FIG. 3 shows a cross section after the deposition of a layer of dielectric for the capacitor and the deposition and patterning of a layer of poly 3 for the top plate of the capacitor.

Layer 24 is a layer of LPCVD silicon dioxide using tetraethylorthosilicate (TEOS) as a source at a temperature between about 600 and 750 degrees C. to a thickness of between about 200 and 400 Angstrom. The layer 24 of TEOS serves as the dielectric for the capacitor.

Over the layer 24 of TEOS is deposited a layer of poly 3. The poly 3 layer 26 is blanket deposited by using Low Pressure Chemical Vapor Deposition (LPCVD) at a temperature between about 500 and 700 degrees C. to a thickness between abut 1000 and 4000 Angstrom, and preferably between about 2000 and 3000 Angstrom. Poly 3 layer 26 is in-situ doped using LPCVD at a temperature between about 530 and 600 degrees C. to a thickness between about 1000 and 4000 angstrom using SiH4 and PH3 as the dopant gas. The poly 3 layer is used to form the top plate of the capacitor. The capacitor mask 28 is used to expose (using conventional process of photolithography) and subsequently etch the layer 26 of polysilicon thereby forming the top plate (not shown in FIG. 3 but shown in FIG. 4) of the capacitor. Polysilicon layer 26 can be etched by exposing the layer to oxygen or oxygen-plasma at high temperatures (over 100 degrees C.). Polysilicon can also be etched using RIE or a high plasma density using an etchant gas having a high selectivity of poly to oxide, such as a gas containing clorine (Cl) species. Techniques are also known in the art whereby polysilicon can be etched using SF6, SiO2 and Si3 N4 with a fluorocarbon.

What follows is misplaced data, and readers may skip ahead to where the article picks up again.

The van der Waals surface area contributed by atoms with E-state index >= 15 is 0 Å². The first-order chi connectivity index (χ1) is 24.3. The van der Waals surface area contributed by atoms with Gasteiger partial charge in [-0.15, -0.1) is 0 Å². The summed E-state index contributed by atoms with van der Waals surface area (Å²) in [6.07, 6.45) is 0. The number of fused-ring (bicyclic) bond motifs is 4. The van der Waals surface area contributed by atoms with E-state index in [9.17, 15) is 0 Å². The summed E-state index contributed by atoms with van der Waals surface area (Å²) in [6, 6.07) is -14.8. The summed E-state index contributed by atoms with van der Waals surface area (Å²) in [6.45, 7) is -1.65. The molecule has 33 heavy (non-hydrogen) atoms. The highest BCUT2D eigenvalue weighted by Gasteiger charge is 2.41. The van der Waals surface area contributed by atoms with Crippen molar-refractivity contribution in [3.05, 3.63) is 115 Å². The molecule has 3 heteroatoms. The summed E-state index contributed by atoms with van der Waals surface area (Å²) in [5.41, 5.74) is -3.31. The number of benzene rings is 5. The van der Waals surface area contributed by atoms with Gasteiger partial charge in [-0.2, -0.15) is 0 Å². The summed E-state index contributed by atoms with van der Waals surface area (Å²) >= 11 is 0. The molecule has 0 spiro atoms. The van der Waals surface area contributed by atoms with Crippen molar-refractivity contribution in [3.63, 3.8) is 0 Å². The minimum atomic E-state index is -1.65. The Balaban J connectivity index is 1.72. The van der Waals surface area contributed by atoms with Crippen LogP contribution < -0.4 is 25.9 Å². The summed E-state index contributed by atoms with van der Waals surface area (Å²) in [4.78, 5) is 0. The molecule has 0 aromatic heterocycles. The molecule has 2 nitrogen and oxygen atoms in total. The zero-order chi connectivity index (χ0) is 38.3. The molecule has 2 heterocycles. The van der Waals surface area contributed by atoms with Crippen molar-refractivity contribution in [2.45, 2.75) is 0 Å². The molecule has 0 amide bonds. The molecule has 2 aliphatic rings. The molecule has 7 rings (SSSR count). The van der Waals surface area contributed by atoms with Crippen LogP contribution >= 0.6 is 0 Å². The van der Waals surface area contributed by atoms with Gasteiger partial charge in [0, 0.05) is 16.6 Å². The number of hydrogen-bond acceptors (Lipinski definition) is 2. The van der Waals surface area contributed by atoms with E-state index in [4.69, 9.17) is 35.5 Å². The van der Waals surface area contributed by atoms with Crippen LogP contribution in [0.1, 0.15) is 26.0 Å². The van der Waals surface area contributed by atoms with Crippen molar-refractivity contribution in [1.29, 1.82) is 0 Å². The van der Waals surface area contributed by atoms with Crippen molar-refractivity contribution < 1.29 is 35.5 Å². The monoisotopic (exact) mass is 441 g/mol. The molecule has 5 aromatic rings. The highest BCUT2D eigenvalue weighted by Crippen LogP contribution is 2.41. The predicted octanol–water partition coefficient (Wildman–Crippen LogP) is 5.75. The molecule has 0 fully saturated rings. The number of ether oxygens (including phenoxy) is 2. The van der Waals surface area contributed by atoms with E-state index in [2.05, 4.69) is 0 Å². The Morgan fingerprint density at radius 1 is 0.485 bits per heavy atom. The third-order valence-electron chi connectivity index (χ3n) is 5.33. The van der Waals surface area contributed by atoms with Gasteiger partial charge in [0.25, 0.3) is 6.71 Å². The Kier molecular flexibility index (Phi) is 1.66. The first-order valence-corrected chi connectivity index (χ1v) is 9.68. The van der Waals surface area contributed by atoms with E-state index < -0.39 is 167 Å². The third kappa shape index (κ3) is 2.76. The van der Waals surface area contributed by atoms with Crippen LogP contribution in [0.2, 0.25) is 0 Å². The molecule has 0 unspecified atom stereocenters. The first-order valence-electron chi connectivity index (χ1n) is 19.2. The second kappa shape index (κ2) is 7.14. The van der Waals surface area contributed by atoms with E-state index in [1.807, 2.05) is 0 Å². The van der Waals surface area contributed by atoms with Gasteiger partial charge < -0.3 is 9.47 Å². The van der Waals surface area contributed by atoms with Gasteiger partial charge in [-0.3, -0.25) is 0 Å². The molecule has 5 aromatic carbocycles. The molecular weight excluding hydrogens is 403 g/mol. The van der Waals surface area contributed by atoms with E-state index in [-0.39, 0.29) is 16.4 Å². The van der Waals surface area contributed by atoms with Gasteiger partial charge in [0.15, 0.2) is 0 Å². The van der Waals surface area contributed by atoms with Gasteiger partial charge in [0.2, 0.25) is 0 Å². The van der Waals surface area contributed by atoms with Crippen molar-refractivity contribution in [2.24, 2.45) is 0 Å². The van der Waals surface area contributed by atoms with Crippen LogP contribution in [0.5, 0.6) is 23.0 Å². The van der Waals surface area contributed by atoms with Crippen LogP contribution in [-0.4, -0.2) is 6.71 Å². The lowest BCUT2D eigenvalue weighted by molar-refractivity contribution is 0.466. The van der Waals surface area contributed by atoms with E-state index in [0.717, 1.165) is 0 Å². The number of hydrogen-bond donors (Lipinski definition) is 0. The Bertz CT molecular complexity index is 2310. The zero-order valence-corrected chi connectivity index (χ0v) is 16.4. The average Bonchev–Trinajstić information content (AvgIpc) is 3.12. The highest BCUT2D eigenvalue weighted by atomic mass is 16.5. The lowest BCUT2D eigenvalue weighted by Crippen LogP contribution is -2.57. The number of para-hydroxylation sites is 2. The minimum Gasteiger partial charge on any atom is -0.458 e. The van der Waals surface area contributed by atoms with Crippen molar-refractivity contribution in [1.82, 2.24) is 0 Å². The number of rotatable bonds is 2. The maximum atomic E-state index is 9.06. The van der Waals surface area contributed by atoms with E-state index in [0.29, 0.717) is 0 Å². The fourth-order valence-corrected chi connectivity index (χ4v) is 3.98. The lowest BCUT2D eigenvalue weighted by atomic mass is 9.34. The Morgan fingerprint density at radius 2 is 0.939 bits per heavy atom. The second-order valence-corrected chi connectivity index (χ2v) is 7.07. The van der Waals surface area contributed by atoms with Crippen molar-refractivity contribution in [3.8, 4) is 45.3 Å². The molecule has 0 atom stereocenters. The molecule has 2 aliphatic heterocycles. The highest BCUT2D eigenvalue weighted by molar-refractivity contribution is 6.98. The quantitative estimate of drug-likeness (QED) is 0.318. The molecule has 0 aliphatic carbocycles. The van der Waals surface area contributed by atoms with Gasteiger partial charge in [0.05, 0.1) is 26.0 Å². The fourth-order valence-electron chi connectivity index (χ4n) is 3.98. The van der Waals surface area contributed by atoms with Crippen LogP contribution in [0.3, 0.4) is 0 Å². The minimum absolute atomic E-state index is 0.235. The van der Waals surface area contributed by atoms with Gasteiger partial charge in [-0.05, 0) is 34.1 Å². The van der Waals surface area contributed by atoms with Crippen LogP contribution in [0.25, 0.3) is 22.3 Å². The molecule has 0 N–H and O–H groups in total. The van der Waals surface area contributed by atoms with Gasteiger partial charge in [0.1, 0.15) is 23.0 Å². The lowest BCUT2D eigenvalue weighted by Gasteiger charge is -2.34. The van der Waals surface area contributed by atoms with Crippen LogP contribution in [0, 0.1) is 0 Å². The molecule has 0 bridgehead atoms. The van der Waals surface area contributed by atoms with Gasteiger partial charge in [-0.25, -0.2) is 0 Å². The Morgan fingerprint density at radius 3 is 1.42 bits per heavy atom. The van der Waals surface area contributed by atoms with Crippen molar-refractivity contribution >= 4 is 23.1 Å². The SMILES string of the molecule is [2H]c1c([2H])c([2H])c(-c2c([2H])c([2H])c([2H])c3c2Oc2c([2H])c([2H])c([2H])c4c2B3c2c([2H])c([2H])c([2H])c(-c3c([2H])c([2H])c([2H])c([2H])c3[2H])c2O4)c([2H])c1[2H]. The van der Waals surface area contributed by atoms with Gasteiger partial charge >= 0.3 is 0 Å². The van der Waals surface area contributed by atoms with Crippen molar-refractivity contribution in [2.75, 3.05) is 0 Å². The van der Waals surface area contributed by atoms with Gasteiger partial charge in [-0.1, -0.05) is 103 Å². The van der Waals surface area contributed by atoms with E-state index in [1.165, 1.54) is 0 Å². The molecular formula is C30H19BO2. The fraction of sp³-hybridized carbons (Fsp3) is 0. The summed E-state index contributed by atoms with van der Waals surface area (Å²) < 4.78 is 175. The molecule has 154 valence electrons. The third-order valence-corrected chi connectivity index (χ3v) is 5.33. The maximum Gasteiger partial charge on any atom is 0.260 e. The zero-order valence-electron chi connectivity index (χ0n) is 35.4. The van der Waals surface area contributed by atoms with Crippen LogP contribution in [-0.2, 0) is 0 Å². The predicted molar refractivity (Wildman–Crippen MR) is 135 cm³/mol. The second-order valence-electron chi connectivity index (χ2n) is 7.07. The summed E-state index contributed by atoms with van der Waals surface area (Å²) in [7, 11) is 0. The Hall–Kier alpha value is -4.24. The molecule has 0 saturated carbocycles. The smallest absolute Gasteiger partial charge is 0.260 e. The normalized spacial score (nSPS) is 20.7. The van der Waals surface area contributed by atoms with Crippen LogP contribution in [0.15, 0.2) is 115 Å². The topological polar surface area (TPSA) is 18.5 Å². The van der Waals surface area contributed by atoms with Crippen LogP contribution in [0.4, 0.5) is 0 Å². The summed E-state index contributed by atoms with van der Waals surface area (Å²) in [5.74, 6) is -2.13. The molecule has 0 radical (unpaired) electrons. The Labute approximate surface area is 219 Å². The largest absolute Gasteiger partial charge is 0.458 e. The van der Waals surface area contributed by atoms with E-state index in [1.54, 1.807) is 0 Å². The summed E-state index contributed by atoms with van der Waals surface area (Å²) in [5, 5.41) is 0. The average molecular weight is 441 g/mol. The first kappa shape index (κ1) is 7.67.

FIG. 4 shows a cross section patterning of the poly gates, the dielectric and the lower plate of the capacitor and the resistive load component. Resistor mask 30 defines the load resistor, gate mask 32 defines the gate structure for a NMOS device, capacitor mask 34 defines the dielectric and the lower plate of the capacitor while gate mask 36 defines the gate structure for a PMOS device. Conventional processes of photolithography expose layer 26 (of poly 3) and layer 24 (of TEOS) thereby forming the respective elements of the device as indicated. After the resistor, the NMOS gate, the capacitor dielectric and lower plate and the PMOS gate have been patterned, the layer 16 of poly 2 is removed from the exposed areas thereby essentially leaving the poly 2 layers for the resistor, the gate electrodes and the capacitor in place. The contours of these elements are shown in FIG. 5.